Emma: Exactly. Yeah. There’s a difference between decorum and showing respect versus blind, you know, allegiance to authority, which that’s not something that is good to just teach kids. It’s no matter what, you need to listen to the authority figures and you need to, you know, believe in what they say because we have seen so many examples throughout history in so many different, you know, ways people abusing their authority and using it to harm people, even to harm kids. And that’s, not a fun thing to talk about, but teachers and authority figures and principals, they’re not always right and we know that. But the fact that they try to condition kids to believe that is in my, view, very, very destructive. And it’s also not how the real world works in the real world. You know, when things are going the right way, there’s accountability for authority. Maybe there is some decorum and there is a level of respect. But authority figures are not untouchable. Infallible, meaning they can never do anything wrong. They’re actually people. And people make mistakes and people sometimes abuse their power. And it’s important to remember that. So that’s not to say we shouldn’t respect people, respect our teachers, and respect our parents. I know for a lot of you guys are probably your teachers, respect is important. But it doesn’t mean that we just need to blindly follow everything someone says just because they happen to be in a position of authority.

Brittany: Completely agree. And, so I’ll move on to my next one, which is, and this one always gets me the next lie is that you are always going to be working with people your own age. So it is, I call this, you know, age segregation. It’s funny to me because we have this idea that every five-year-old learns the same, you know, at the same pace. Every 10-year-old learns at the same pace. And so you are doing two things. You’re slowing down some kids learning, or you’re putting some kids in you know, advanced-like curriculum. They’re not ready for, you’re teaching ’em things they’re not ready for. And also you’re teaching them that you should only socialize with people who are your age. Yeah. And that’s not the real world. Right. I work with people much older than me. I work with people much younger than me. You have to learn to, work with people all ages. And I know Montessori schools, it’s a brand of, yeah. It’ brand isn’t the right way to put it, but it’s a like theory of private schools Yeah. They mix kids. And I really like that because you learn to talk with kids of all ages. And I think it helps the younger kids mature and it also helps people learn at their level. And it also, there’s like homeschool or I guess like unschooled, a lot of it teaches you the, you know, you can talk with adults. And I really like that. I’ve noticed that when I meet homeschooled kids that are used to working with adults, they are so much more mature. They can handle a conversation. They can sit and, talk like adults with you. You know, we shouldn’t be treating kids like kids if they’re capable of having good conversations. So I think that’s a really, harmful lie that we’re taught that we can only talk to seven-year-olds if we’re seven-year-olds. You know, because age really isn’t that big a deal. And we talk about working with people, we’ve got to work with all sorts of people of all different ages.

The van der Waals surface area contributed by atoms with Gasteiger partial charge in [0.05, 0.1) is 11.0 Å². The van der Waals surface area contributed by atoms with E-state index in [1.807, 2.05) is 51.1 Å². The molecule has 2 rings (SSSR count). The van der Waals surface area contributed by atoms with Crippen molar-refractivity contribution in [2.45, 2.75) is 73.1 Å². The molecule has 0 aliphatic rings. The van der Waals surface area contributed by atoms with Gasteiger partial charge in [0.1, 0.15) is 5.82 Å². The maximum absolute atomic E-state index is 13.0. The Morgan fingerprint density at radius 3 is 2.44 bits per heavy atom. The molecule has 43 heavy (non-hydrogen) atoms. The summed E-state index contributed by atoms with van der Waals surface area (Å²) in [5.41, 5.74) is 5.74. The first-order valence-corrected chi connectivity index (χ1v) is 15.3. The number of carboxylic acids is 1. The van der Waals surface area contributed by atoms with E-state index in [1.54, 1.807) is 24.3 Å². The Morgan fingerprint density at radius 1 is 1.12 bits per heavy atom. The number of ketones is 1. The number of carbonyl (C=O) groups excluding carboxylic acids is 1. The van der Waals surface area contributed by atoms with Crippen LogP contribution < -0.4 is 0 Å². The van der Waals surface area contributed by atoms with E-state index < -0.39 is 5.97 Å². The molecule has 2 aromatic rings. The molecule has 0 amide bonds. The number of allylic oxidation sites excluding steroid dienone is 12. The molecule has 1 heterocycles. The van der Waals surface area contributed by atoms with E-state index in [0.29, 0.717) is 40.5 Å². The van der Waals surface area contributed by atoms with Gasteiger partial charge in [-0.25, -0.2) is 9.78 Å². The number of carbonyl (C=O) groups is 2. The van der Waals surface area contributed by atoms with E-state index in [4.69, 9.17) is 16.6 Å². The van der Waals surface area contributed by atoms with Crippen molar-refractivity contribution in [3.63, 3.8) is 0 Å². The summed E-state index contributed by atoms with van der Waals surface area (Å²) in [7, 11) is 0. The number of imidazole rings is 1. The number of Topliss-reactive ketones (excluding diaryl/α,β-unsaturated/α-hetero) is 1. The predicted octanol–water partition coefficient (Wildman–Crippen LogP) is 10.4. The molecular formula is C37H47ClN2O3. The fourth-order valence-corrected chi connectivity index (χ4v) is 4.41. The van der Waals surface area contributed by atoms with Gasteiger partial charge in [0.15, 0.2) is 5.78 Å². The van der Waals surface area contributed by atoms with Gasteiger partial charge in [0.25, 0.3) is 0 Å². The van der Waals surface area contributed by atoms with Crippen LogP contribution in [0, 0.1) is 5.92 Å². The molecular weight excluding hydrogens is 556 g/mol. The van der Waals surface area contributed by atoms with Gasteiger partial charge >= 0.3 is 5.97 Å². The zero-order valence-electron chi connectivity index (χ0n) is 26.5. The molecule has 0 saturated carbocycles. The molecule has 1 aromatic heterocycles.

Emma: It’s true. And learning how to talk with adults is such an important skill. Oh yes. It really helps a young person stand out when they’re first starting their career or they’re first trying to get their first job. It’s knowing how to relate to people and, and carry yourself in a way that’s mature and comes off, you know, sharp and professional. That is a really big deal. And it’s also a huge advantage. So when you, you know, you treat kids like their kids no matter what, some kids should be treated like kids, but some kids are able to kind of rise above their standard and speak with adults in a way that’s very adult-like. And, you know, forcing kids to all behave the same way really ultimately holds them back. Because when you’re young, you’re capable of a lot more than most people will give you credit for. And if you’re treated with that level of dignity and respect, a lot of times kids will be able to rise up to that. So that’s one thing I really didn’t like about public school is we were all kind of forced to perform on the same level and, you know, excelling or, you know, jumping ahead in certain classes and all of that. There wasn’t really any accommodation because they just had us broken up by age. So I totally agree with that one. Another one is that schools focus so much on what to think and not on how to think. Yes. I took so many classes where they would just say, this is this and you need to just accept it this way. And there would never be any discussion about y or about their reasoning or about how they came to that conclusion or how our society came to a conclusion that X is right and y is wrong. And that was really tough for me because, I actually, so I went to private schools that there were classical schools, which focuses a lot on logic and reasoning and, philosophy. And then I went to public schools starting in seventh grade, and it was a completely different environment. So I had been sort of started learning about logic and learning about, you know, the Socratic method in asking why and really drilling into sort of the underlying premises under these statements people would make. And then when I got to public school, I had a really hard time because I would, you know, good-naturedly ask my teachers, well, why, do you say that? And what makes you, what makes you think this? Or why should we believe this? And I was actually coming from a good place. I was coming from a place of respect because I respected them enough to question what they were saying, and they did not like it. And I got in trouble a couple of times for talking back because they thought that I was just trying to undermine their authority once again. Sorry, I got my coffee pot going off over there, But, yeah, that was a huge problem. And I didn’t understand why people got so offended when I would ask why because to me, I was showing interest. I was engaging with what they were saying. But unfortunately in public schools, a lot of times it’s so much more about just following the instructions. Just take what I say as the gold standard. Don’t ask why. And that really bothered me.